THE Federation of Philippine Industries (FPI) asked the government to tighten the monitoring of smuggling of goods, saying the lost revenues from the illegal activity could have been used to boost economic development in the countryside and strengthen pandemic response amid the ongoing crisis.
FPI Chairman Jesus Lim Arranza said in a virtual briefing on Thursday that the country is losing about P250 billion in terms of value-added tax annually due to smuggling based on a study it commissioned a few years ago. This figure has gone up now, factoring in the price increases of the goods, he explained.
Nevertheless, Arranza stressed that lost revenues could have better served the country if they were properly accounted for.
“We appeal to the government to concentrate on this. The FPI has been doing this without any let up, but we really need the government to do its part because it has all the power given to them by law and we will be there to help as we have been doing,” the FPI official said.
He said that it can be used to incentivize manufacturers to locate their operations in the regions with less economic development.
“That way, you will decongest traffic in Metro Manila and you will also create a balanced economic development in the far-flung provinces,” he explained. “And if you have a balanced economic development, there will be no second-class workers in the Philippines.”
He explained that the lost revenues are substantial funding source for goverment projects and pandemic response.
In addition, it could have offset the tax burden of the Filipinos amid the financial struggles in pandemic, the official pointed out.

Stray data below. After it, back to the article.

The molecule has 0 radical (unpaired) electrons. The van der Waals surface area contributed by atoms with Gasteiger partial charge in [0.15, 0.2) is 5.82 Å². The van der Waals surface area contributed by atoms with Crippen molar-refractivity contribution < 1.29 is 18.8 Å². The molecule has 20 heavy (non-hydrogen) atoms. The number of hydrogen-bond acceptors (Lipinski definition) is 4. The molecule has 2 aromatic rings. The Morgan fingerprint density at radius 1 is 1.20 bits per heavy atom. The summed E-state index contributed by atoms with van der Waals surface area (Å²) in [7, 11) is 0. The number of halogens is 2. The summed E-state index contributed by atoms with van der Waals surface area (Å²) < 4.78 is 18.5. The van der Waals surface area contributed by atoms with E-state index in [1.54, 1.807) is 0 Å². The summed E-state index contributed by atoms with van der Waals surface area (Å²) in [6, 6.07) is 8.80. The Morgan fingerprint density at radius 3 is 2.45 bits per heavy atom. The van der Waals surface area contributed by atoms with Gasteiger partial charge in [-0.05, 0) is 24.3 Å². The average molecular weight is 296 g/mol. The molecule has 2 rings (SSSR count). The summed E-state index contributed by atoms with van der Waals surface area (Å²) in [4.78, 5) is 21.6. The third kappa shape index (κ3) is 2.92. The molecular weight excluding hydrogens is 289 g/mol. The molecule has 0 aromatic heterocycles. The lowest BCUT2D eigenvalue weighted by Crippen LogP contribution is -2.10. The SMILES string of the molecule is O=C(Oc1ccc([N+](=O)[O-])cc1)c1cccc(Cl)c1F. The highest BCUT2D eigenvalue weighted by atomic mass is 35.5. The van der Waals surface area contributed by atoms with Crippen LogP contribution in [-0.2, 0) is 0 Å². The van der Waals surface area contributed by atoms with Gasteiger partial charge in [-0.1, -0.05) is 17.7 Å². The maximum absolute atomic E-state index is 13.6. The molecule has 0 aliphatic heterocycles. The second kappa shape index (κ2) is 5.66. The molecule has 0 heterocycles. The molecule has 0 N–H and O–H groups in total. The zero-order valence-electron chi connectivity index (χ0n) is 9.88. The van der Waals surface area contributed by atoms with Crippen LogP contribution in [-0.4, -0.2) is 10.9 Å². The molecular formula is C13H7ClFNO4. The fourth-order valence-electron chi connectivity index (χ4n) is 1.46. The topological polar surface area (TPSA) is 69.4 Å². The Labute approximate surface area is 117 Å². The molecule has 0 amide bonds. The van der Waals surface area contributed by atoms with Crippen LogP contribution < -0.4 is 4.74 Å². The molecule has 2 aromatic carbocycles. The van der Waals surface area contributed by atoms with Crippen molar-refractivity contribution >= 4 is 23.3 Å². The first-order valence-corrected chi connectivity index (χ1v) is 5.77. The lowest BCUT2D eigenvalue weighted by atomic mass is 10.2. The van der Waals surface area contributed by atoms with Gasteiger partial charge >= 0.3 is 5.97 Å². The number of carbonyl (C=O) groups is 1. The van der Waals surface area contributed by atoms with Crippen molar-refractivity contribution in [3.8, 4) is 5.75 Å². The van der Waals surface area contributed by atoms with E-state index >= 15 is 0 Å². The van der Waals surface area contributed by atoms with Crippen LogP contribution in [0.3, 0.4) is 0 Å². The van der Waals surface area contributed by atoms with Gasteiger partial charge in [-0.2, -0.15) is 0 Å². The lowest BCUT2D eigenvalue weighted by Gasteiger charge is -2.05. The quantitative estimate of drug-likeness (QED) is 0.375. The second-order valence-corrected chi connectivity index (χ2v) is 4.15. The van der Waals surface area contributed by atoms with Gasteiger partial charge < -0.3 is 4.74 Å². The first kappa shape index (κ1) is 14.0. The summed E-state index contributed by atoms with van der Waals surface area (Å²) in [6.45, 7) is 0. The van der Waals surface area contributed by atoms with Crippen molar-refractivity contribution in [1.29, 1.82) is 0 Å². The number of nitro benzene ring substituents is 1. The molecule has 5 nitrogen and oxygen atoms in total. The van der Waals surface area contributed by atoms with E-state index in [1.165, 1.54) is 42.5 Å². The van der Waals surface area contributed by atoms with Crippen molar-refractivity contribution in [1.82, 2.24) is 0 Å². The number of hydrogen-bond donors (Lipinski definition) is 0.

Smuggled goods entering the Philippines, Arranza said, would eat into the market share of locals, putting domestic industries at the losing end.
He warned of the eventuality: a downsizing of the firms, sparking further unemployment.
“[It] could even increase the prices of production of our manufacturers since downsizing will result in smaller volumes that will absorb the fixed cost of the companies. As less volume absorbs the fixed cost making prices go up and it will create inflation,” he added.
“We must protect our local industries, for we need to have a strong domestic market. It is only when you have a strong domestic market that will allow you to compete in the world market,” Arranza stressed.
While the FPI’s call covers the protection of local industries, it also considers the impact of purchasing smuggled goods on the part of consumers.
“It is also a consumer protection issue because of the dangers posed by substandard products, especially construction materials like reinforcing bars,” he explained.
Meanwhile, Arranza called on the government to focus on improving the post-harvest facilities of the agriculture sector, especially for rice production, to avoid wastage.
“To prevent wastage in post-harvest, we want the government to put a stop to the practice of drying palay on roads,” he said.
Arranza asked for an investigation as to how the budget is allocated in the sector amid the continued use of sun-drying.
“The Department of Agriculture should today look into this post-harvest facilities fiasco,” he said.
Arranza also encouraged the use of certified seeds for palay planting to increase the production by two to three times.